TAHLEQUAH, Okla — Cherokee Nation is working to connect Cherokee residents to affordable, high-speed internet with a new pilot project.
Recently, the Tribe began installing Starlink in rural locations in an effort to expand service to unserved and underserved areas across the reservation, which will come with many benefits, such as connecting Cherokee speakers to one another, giving kids living in rural communities a chance at a better education and allowing elderly the ability to access telehealth.
For many years there has been a digital divide, where those in rural communities have had little to no reliable internet access, and residents living in those areas have suffered financial, medical and educational hardships.
Cherokee Nation Chief, Chuck Hoskin, said the Tribe needs the technology of SpaceX's satellite internet project to connect people who live in rural areas with the rest of the world, and he wants to get it to those who need it.
Starlink satellites are over 60 times closer to Earth than traditional satellites, resulting in lower latency and the ability to support services typically not possible with traditional satellite internet, according to Starlink.
Speaking on the benefits reliable internet will bring to the Cherokee people, Hoskin said, "Every kid, every Cherokee kid that grows up, I don't care where they grow up, they shouldn't have a disadvantage when it comes to something that's as basic anymore as getting online and getting an education, getting a job."
Healthcare became harder to access during the pandemic, and telehealth provided a way for people to have many healthcare needs met from the safety of their homes, a convenience that was especially beneficial to the elderly under the threat of COVID. Those living in rural areas without internet did not have that option.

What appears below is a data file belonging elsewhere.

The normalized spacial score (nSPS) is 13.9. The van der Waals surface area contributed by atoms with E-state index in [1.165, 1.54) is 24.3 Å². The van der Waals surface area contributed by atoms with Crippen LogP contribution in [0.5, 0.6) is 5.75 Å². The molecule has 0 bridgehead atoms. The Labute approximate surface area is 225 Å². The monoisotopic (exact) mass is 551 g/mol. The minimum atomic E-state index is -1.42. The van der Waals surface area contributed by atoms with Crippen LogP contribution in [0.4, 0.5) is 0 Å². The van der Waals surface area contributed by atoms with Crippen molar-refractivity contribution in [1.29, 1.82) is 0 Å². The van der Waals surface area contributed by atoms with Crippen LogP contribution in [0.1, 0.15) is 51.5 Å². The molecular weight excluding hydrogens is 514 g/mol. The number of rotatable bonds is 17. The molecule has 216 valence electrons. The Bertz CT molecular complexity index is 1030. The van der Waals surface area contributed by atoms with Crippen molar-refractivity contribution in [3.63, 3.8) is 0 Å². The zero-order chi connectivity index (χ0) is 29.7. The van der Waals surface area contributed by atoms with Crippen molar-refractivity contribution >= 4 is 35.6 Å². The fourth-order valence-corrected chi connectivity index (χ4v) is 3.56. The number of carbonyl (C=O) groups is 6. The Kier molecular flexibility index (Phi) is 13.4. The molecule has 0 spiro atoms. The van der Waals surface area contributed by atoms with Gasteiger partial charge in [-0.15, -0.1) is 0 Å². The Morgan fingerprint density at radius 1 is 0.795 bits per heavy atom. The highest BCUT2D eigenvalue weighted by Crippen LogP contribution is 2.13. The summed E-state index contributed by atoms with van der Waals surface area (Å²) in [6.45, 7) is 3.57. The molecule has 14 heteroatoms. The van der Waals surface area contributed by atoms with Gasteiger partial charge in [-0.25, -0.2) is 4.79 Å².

A Cherokee Nation Environmental Protections representative said, "It became very evident during the pandemic that telehealth and telemedicine were very important for health care providers to reach their patients, and we worked earlier today with a family that couldn't do a telehealth visit because they had unreliable internet service."
When the couple was shown examples of what they can look forward to with Starlink internet service and the benefits of telehealth visits, the husband said, "I think that's a good deal you got that done. Places like this sure need that."
Image: Cherokee couple see possibilities new Starlink install brings
Chief Hoskin is dedicated to the mission of preserving the Cherokee language. In September 2019, he announced the Durbin Feeling Language Preservation Act, the largest investment in Cherokee language programs made in Cherokee Nation history.
A Tribal member explained that connecting members of the Tribe to the internet connects them to each other. Many Cherokee speakers do not have access to one another without accessing the internet.
In July 2020, Howard Paden, Executive Director, Durbin Feeling Language Center said, “Unfortunately, we’re losing upwards of a hundred fluent Cherokee speakers a year,” Paden said. “We recently lost seven alone in one month, three of them from COVID-19.”
Hoskin said, "I think there is going to be a time in the near future where you all, and other people in your community, are talking to Cherokee language students from your community. Maybe they can't be in your community, but they can reach into your community through the internet."
According to Starlink, it is now delivering initial beta service both domestically and internationally and will continue expansion to near-global coverage of the populated world in 2021.
Cherokee Nation's first installations have been for Cherokee-speaking elders in the Belfonte Community with limited to no internet service and being used as a test to see how reliable the service will be.
WATCH: Learn about Starlink